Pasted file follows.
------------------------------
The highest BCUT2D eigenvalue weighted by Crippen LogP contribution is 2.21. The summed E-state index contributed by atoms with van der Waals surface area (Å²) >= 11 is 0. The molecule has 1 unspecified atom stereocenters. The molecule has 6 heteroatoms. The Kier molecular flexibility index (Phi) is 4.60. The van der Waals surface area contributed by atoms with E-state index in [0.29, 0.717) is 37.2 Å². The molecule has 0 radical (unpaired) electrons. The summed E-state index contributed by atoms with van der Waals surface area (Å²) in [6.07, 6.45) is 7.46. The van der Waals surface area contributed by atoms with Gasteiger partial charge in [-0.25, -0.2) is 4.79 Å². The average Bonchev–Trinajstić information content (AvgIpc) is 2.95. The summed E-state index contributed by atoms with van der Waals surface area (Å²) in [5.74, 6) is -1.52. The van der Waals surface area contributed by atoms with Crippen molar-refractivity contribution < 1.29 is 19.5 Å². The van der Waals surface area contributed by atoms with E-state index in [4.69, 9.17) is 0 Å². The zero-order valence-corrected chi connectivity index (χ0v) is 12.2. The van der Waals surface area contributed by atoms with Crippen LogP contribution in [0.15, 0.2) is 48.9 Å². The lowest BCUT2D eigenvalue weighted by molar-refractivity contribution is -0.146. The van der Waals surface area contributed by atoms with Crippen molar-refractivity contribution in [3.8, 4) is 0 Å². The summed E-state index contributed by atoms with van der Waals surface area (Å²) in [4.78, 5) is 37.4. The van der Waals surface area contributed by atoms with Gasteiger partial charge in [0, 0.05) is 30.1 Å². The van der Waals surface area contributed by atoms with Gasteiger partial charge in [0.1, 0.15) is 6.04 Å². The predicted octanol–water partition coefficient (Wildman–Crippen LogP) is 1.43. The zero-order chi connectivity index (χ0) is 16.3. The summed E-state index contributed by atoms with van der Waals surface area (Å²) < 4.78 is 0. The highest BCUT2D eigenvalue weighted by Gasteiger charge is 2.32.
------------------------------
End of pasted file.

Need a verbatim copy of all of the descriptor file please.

The highest BCUT2D eigenvalue weighted by Crippen LogP contribution is 2.21. The summed E-state index contributed by atoms with van der Waals surface area (Å²) >= 11 is 0. The molecule has 1 unspecified atom stereocenters. The molecule has 6 heteroatoms. The Kier molecular flexibility index (Phi) is 4.60. The van der Waals surface area contributed by atoms with E-state index in [0.29, 0.717) is 37.2 Å². The molecule has 0 radical (unpaired) electrons. The summed E-state index contributed by atoms with van der Waals surface area (Å²) in [6.07, 6.45) is 7.46. The van der Waals surface area contributed by atoms with Gasteiger partial charge in [-0.25, -0.2) is 4.79 Å². The average Bonchev–Trinajstić information content (AvgIpc) is 2.95. The summed E-state index contributed by atoms with van der Waals surface area (Å²) in [5.74, 6) is -1.52. The van der Waals surface area contributed by atoms with Crippen molar-refractivity contribution < 1.29 is 19.5 Å². The van der Waals surface area contributed by atoms with E-state index in [4.69, 9.17) is 0 Å². The zero-order valence-corrected chi connectivity index (χ0v) is 12.2. The van der Waals surface area contributed by atoms with Crippen LogP contribution in [0.15, 0.2) is 48.9 Å². The lowest BCUT2D eigenvalue weighted by molar-refractivity contribution is -0.146. The van der Waals surface area contributed by atoms with Crippen molar-refractivity contribution in [3.8, 4) is 0 Å². The summed E-state index contributed by atoms with van der Waals surface area (Å²) in [4.78, 5) is 37.4. The van der Waals surface area contributed by atoms with Gasteiger partial charge in [0, 0.05) is 30.1 Å². The van der Waals surface area contributed by atoms with Gasteiger partial charge in [0.1, 0.15) is 6.04 Å². The predicted octanol–water partition coefficient (Wildman–Crippen LogP) is 1.43. The zero-order chi connectivity index (χ0) is 16.3. The summed E-state index contributed by atoms with van der Waals surface area (Å²) < 4.78 is 0. The highest BCUT2D eigenvalue weighted by Gasteiger charge is 2.32.